JLK said...

I don't remember the last time I just got a cut. Usually I get a cut, color, and blowdry, and it costs me about $100 plus tip. I'm guessing the cut is probably $35-45 out of the total cost.

I know it sounds kinda uppity to say "no mall or chain salons" but I speak as someone with incredibly thick, long, wavy hair that used to be damaged to high hell. When I switched from chain places to stand-alone salons, my hair was nursed back to health and I was able to develop a relationship with my stylist and the other people at the salon.

It really does make a difference when the person cutting your hair gets to know your personality and lifestyle. The mall places tend to have a lot of turnover and the chances of seeing the same person more than once are pretty slim.

Based on what you're telling me about where you live, PD, I would suggest doing a search for salons in the area and check out the places that have their own well-maintained websites. You should be able to tell online about how $$$ they are. If all things are equal, I go to the place that's the closest or the place that has the cooler name/logo.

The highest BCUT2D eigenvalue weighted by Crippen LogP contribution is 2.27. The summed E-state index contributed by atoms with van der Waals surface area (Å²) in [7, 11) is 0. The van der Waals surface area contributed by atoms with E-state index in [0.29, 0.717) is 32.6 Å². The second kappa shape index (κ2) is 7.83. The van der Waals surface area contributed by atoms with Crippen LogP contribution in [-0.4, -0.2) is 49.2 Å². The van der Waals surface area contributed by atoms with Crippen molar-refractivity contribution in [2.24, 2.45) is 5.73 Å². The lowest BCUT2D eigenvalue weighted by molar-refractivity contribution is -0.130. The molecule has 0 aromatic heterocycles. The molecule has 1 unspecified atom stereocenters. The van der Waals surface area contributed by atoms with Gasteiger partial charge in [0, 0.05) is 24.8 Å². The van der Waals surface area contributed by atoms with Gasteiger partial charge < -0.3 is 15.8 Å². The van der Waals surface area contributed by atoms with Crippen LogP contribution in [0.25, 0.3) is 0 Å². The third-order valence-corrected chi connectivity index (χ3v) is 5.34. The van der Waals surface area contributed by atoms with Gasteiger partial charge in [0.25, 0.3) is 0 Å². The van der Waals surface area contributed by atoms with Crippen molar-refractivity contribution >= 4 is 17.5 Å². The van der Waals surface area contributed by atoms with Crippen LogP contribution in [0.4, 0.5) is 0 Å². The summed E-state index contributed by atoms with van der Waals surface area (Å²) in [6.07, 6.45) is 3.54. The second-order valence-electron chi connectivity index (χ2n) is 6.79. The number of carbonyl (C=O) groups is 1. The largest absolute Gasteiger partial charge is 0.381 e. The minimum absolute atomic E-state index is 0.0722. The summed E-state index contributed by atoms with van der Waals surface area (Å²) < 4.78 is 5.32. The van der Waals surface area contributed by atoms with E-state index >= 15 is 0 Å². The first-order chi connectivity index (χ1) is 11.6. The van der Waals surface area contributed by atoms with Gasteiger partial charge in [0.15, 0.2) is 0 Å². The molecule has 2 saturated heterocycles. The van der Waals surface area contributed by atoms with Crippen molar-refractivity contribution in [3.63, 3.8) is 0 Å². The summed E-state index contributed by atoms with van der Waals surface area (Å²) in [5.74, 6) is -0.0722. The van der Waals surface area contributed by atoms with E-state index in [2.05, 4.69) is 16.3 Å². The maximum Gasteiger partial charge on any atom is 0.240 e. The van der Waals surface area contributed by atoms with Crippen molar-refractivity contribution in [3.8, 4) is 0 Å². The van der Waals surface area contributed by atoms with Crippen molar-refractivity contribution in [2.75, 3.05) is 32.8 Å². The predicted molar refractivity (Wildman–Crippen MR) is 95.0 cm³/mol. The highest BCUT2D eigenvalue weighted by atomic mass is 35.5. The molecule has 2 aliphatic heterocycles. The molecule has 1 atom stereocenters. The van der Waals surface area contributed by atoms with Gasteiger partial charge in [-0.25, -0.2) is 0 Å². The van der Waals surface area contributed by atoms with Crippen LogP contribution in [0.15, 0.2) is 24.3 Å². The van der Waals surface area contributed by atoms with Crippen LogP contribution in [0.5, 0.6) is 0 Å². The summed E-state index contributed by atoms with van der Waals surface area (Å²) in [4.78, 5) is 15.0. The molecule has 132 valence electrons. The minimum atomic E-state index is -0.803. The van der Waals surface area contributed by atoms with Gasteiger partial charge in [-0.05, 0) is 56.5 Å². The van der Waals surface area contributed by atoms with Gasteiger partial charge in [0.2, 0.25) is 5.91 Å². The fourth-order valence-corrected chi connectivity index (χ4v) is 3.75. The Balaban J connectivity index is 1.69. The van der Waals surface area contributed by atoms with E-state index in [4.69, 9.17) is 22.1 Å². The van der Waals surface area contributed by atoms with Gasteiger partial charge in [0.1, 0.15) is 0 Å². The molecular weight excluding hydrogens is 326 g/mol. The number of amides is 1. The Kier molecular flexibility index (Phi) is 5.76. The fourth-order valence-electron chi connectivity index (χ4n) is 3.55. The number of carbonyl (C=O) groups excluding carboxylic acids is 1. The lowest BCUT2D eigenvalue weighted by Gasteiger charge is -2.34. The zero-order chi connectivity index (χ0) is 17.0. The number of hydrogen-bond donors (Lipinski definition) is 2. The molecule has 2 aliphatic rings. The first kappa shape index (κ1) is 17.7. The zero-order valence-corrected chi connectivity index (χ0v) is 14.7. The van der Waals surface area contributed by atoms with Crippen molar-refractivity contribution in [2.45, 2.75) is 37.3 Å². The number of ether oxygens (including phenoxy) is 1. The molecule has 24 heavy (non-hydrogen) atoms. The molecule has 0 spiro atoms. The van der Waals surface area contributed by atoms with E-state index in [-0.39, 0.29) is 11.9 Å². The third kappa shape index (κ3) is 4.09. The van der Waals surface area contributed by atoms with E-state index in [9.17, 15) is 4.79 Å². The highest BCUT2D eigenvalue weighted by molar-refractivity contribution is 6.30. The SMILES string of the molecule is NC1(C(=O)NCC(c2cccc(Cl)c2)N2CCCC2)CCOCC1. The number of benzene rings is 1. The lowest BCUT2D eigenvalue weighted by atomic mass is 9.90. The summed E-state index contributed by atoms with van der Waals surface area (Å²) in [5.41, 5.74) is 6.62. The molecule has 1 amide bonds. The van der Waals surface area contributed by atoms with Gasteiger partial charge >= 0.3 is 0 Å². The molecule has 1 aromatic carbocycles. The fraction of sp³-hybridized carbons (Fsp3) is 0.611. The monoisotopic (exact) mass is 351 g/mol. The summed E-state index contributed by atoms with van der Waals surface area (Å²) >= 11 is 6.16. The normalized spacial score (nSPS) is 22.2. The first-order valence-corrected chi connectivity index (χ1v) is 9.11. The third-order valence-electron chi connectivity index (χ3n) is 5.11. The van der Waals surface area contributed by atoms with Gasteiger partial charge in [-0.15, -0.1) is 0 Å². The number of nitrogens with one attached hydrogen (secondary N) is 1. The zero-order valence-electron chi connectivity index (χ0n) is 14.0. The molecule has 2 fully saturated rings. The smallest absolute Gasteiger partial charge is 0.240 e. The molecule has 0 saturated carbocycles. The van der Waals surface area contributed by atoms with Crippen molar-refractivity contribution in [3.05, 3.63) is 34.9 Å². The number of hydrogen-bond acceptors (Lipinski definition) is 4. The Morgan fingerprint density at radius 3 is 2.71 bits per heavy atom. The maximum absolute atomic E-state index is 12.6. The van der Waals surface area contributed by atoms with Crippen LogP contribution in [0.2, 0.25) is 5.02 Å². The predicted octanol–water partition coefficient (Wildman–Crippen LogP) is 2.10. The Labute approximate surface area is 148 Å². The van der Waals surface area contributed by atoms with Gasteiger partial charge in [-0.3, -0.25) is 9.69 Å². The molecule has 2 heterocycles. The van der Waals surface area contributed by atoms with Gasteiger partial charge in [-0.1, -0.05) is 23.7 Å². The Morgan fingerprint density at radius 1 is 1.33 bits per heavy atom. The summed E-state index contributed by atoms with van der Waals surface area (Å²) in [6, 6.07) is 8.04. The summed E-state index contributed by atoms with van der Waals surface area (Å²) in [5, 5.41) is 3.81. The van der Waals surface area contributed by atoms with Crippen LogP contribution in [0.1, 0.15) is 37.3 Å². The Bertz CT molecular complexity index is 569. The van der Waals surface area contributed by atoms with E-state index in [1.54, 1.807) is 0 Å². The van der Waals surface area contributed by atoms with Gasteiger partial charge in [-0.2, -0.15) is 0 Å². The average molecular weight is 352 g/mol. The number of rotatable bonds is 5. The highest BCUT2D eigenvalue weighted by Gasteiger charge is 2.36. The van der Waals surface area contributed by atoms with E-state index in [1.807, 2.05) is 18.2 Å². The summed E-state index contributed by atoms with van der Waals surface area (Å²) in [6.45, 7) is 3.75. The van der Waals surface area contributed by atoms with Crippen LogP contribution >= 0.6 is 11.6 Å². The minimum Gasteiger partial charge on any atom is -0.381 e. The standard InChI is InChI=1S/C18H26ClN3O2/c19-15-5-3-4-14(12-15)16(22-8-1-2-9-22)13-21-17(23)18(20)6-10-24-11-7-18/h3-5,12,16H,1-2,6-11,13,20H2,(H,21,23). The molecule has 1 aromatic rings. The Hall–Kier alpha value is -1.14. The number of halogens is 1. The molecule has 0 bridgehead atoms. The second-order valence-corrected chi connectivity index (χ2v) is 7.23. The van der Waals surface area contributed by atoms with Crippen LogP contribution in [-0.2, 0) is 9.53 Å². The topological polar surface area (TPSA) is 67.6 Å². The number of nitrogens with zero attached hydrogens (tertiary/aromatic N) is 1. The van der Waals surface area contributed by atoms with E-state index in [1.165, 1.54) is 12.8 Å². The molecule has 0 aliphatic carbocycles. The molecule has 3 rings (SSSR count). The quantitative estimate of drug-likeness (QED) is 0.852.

And PD - if you want to see what I'm talking about with a salon website/prices, I'll send you the link to mine through email if you promise not to "out" my locale, since I already said the place is practically down the street from me. lol

Yes, I can be that superficial. We all have to make decisions somehow! :)

JLK said...

Oh, and the "superficial" line goes with the paragraph before my message to PD. Just read it back and realized it didn't make any sense.

Arlenna said...

Okay, I'm a fancy haircut junky. It's AMAZING how much more beautiful and stylish I feel when I get a REALLY good haircut vs. a cheapo, okay one. I spend upwards of $250 a salon visit (and I ONLY go to my place in the big city--I will make a special trip just for this), because I have a colorist and stylist who are both very, very good and experienced. The key is that I leave feeling like a movie star, with hair that grows out smoothly and a cut and color that I can dry and style myself just as well, and that last for >6 months and look good that whole time.

I know, I know--I am making big-people-money so it's easy for me to say, and also making a special trip isn't realistic for everybody... but I used to get this kind of cut even when I was in grad school, it was just a lot further between appointments. I would save up, because it made such a difference to my confidence and sassy feeling, both of which are important parts of my personality.

PhizzleDizzle said...

Well, ladies, I have got myself a SASSY-ass haircut. Plunked down $90 bucks (with tip) for it too. I think she did a nice job, MUCH more careful than chain-store girl. And man, it is sassy. How much I really love it depends on how it looks after I wash/style it myself, and then, of course, how it looks in a week.

But I think I'm going to be a convert - if I want short and sassy, I need to pay the bucks.

Fortunately for me, I don't color my hair so I suppose this saves me $ w.r.t. ladies who do color their hair.